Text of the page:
Research Symposium: How Forests Adapt to Higher Temperatures
 
Angelica Patterson presented her work on broadleaf and conifer physiological responses to climate change at the 10th biennieal Research Symposium hosted by Black Rock Forest Consortium on June 26 and jointly sponsored by the Consortium and the Palisades Interstate Park Commission.
 
Patterson’s Ph.D. dissertation at Columbia University explores how conifers and broadleaf trees respond to increasing temperatures, and what that may mean for the future of Eastern forests. She investigated respiration rates (or the release of CO2 from leaves) by sampling leaves from the canopies of trees at Black Rock Forest over several years and temperature ranges. Ten broadleaved and 6 conifer species were sampled and placed in airtight devices, where the released CO2 was measured and the respiration rate calculated. Patterson also examined the Respiratory Quotient (RQ, or ratio of CO2 released from the sample leaf to O2 consumed) and compared the ratios across 9 broadleaf species.
 
Results reveal that Northern broadleaved species (that is, species of broadleaf trees whose natural range lies mainly north of the Hudson Highland area) show higher rates of respiration in temperatures from 5-35 degrees Celsius than broadleaved species from central or southern ranges, whereas conifers with more Northern ranges show little change to lower respiration rates across 5-35 degree range from their central counterparts. The differing results of respiration response to temperature suggest that the northern conifers may have physiologically acclimated to this region's changing climate, whereas the northern broadleaved species may not be able to adjust.  This is consistent with these species’ observed migration northward towards cooler climates.  
 
"In the context of a tree exposed to temperatures outside of their optimal growth temperatures, higher respiration rates (carbon loss), paired with low photosynthetic rates (carbon gain), minimize the net carbon gain of the tree (ie. slow growth)," Patterson said. "Scaling up to the forest level, a lowered net carbon gain of northern broadleaved trees, coupled with species replacement due to climate-induced species migration, may affect the carbon storage potential of the forest."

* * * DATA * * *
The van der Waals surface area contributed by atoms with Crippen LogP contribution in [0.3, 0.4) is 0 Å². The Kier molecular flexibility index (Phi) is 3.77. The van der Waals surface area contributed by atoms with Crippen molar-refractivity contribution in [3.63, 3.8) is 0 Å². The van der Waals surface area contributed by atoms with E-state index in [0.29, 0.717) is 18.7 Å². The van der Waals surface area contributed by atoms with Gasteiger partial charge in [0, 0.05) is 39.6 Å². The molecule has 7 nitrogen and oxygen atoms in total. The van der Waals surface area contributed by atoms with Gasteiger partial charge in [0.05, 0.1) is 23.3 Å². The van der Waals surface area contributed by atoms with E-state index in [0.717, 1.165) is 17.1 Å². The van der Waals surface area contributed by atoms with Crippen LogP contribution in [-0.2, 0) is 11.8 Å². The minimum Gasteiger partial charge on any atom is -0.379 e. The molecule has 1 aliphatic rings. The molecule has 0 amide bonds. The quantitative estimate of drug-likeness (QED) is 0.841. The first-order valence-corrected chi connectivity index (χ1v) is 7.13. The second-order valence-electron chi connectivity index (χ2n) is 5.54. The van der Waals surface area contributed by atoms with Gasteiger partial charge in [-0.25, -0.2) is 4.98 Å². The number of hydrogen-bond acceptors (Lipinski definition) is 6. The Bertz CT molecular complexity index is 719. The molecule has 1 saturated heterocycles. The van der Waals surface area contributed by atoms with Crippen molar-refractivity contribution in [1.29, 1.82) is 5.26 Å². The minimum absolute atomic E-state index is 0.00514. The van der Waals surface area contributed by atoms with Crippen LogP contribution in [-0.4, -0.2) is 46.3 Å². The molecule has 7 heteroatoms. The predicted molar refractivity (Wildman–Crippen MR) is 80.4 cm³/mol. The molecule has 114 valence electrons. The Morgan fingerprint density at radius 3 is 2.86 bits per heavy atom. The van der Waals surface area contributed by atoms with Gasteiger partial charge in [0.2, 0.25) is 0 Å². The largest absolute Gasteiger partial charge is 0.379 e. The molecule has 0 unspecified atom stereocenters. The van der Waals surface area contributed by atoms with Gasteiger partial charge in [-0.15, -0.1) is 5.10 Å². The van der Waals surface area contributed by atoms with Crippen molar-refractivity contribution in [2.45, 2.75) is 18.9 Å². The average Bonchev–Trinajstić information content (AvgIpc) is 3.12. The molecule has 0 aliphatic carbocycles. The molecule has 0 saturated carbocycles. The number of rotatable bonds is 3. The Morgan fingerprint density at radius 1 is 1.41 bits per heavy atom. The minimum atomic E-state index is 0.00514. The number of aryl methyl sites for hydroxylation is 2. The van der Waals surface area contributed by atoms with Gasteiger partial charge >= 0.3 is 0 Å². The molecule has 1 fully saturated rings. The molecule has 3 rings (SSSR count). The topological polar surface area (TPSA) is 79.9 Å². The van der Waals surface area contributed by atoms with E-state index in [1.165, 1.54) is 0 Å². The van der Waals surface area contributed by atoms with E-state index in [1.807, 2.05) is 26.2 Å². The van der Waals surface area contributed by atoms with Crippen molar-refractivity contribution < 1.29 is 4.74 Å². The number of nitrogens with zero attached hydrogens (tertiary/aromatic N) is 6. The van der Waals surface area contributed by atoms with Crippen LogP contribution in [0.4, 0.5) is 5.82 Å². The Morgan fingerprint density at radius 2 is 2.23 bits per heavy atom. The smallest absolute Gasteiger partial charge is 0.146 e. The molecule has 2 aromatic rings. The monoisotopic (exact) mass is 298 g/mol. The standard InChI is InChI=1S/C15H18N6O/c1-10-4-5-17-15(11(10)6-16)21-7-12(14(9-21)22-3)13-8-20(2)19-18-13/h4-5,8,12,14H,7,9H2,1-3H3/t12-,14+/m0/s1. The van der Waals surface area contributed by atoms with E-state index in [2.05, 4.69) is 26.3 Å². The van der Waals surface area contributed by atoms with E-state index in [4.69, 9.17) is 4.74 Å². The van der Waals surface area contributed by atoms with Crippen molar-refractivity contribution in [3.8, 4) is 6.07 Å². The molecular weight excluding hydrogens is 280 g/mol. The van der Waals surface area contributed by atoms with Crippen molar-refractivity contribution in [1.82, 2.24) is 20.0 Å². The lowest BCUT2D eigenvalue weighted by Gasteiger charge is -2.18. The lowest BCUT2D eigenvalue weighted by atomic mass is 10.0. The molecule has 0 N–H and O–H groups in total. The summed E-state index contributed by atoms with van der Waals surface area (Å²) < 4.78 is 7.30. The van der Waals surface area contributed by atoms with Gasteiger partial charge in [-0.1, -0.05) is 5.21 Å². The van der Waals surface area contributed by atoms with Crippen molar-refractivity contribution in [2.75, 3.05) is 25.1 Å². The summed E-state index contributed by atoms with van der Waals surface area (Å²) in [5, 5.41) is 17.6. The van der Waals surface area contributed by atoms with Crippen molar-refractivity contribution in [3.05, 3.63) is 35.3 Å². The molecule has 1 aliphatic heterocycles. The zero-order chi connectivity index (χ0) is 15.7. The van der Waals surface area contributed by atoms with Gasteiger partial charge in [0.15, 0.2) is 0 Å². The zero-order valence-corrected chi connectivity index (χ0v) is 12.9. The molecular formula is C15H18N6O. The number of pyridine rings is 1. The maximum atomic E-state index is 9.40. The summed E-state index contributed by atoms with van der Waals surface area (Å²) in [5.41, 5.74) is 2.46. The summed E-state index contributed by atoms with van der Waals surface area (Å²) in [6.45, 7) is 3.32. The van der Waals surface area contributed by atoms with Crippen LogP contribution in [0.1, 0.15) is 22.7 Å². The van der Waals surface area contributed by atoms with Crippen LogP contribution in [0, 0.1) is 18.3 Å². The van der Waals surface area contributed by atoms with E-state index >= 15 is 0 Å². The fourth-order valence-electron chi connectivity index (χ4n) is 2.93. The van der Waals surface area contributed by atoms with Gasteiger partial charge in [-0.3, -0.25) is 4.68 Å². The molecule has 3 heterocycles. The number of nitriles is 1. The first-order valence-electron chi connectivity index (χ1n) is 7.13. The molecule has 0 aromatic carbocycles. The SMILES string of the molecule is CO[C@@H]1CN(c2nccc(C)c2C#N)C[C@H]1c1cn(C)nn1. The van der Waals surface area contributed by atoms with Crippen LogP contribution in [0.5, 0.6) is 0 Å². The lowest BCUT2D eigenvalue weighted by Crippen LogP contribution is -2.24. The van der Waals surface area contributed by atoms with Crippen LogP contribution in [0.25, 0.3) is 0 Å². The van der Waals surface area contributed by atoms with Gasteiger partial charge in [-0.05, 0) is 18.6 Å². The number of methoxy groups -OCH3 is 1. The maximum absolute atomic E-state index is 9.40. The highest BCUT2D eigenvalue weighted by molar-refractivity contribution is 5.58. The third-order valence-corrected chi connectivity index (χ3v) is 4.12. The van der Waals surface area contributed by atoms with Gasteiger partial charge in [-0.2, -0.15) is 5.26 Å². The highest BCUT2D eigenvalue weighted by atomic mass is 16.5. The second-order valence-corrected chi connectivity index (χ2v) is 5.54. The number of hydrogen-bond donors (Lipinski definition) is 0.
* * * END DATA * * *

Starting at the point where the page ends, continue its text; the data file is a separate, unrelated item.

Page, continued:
The RQ of each species gives a more in-depth picture of the processes underlying these respiratory changes. In balanced conditions during respiration, the ratio of oxygen atoms used to carbon is 1:1, as plants use carbohydrates (sugars) to fuel the respiration process. In an unbalanced condition, however, proteins or organic acids may be used instead of sugars, resulting in less or more oxygen used per carbon. Indeed, where RQ values increased across all broadleaved species as temperatures increased, this increase was lower for those with Northern ranges than those with Central or Southern ranges. This suggests that the Northern species are running out of carbohydrates faster, perhaps as a result of higher respiration or a re-use of CO2 by a temperature-dependent enzyme, PEPcase, involved in the Krebs cycle, a metabolic pathway involved in respiration that utilizes molecules for energy and releases CO2. The Krebs cycle can be more or less active depending on the species.
 
Patterson's results reveal mechanisms behind observed shifts in species ranges in a warming climate, as well as potential trajectories of the future forests of the Hudson Highlands. Since respiration is not reduced in these Northern broadleaved species, local forests may become a carbon source instead of a carbon sink as these species migrate northward. Conifers, which only comprise 2% of the forests within this area, have suppressed their respiration rates, although this may not influence the amount of carbon released from the trees in this system. With the information from this study we can better predict the carbon potential of our Northeastern forests, as well as the future of species composition in a climate that may resemble Georgia more than current New York climate.